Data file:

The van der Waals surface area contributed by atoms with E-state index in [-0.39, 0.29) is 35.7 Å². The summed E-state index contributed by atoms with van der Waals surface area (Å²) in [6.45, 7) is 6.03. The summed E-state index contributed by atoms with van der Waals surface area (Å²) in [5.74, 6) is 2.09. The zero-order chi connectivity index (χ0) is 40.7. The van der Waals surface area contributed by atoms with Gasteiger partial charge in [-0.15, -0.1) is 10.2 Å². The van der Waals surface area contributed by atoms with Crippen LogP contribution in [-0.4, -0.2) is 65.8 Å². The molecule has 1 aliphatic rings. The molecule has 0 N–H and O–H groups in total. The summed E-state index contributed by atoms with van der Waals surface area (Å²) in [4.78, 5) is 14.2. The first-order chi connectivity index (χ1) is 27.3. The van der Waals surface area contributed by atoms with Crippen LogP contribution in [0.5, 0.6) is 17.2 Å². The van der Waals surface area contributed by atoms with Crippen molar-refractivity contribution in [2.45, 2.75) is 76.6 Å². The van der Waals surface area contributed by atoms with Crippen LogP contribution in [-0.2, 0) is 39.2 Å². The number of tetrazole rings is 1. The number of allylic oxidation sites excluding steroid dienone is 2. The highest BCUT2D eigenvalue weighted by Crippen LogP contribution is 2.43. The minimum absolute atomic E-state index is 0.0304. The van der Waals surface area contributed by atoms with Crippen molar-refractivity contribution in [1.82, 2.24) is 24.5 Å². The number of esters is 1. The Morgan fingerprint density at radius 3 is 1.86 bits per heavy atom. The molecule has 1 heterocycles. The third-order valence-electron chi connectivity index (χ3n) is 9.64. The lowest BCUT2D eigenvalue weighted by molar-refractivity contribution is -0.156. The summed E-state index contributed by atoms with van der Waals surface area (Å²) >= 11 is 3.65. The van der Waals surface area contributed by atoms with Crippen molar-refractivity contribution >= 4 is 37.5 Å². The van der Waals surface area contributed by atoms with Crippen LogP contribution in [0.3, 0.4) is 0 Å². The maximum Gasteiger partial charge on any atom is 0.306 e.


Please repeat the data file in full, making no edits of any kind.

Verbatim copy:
The van der Waals surface area contributed by atoms with E-state index in [-0.39, 0.29) is 35.7 Å². The summed E-state index contributed by atoms with van der Waals surface area (Å²) in [6.45, 7) is 6.03. The summed E-state index contributed by atoms with van der Waals surface area (Å²) in [5.74, 6) is 2.09. The zero-order chi connectivity index (χ0) is 40.7. The van der Waals surface area contributed by atoms with Gasteiger partial charge in [-0.15, -0.1) is 10.2 Å². The van der Waals surface area contributed by atoms with Crippen LogP contribution in [-0.4, -0.2) is 65.8 Å². The molecule has 1 aliphatic rings. The molecule has 0 N–H and O–H groups in total. The summed E-state index contributed by atoms with van der Waals surface area (Å²) in [4.78, 5) is 14.2. The first-order chi connectivity index (χ1) is 27.3. The van der Waals surface area contributed by atoms with Crippen LogP contribution in [0.5, 0.6) is 17.2 Å². The van der Waals surface area contributed by atoms with Crippen molar-refractivity contribution in [2.45, 2.75) is 76.6 Å². The van der Waals surface area contributed by atoms with Crippen LogP contribution in [-0.2, 0) is 39.2 Å². The number of tetrazole rings is 1. The number of allylic oxidation sites excluding steroid dienone is 2. The highest BCUT2D eigenvalue weighted by Crippen LogP contribution is 2.43. The minimum absolute atomic E-state index is 0.0304. The van der Waals surface area contributed by atoms with Crippen molar-refractivity contribution in [1.82, 2.24) is 24.5 Å². The number of esters is 1. The Morgan fingerprint density at radius 3 is 1.86 bits per heavy atom. The molecule has 1 heterocycles. The third-order valence-electron chi connectivity index (χ3n) is 9.64. The lowest BCUT2D eigenvalue weighted by molar-refractivity contribution is -0.156. The summed E-state index contributed by atoms with van der Waals surface area (Å²) >= 11 is 3.65. The van der Waals surface area contributed by atoms with Crippen molar-refractivity contribution >= 4 is 37.5 Å². The van der Waals surface area contributed by atoms with Crippen LogP contribution in [0.3, 0.4) is 0 Å². The maximum Gasteiger partial charge on any atom is 0.306 e.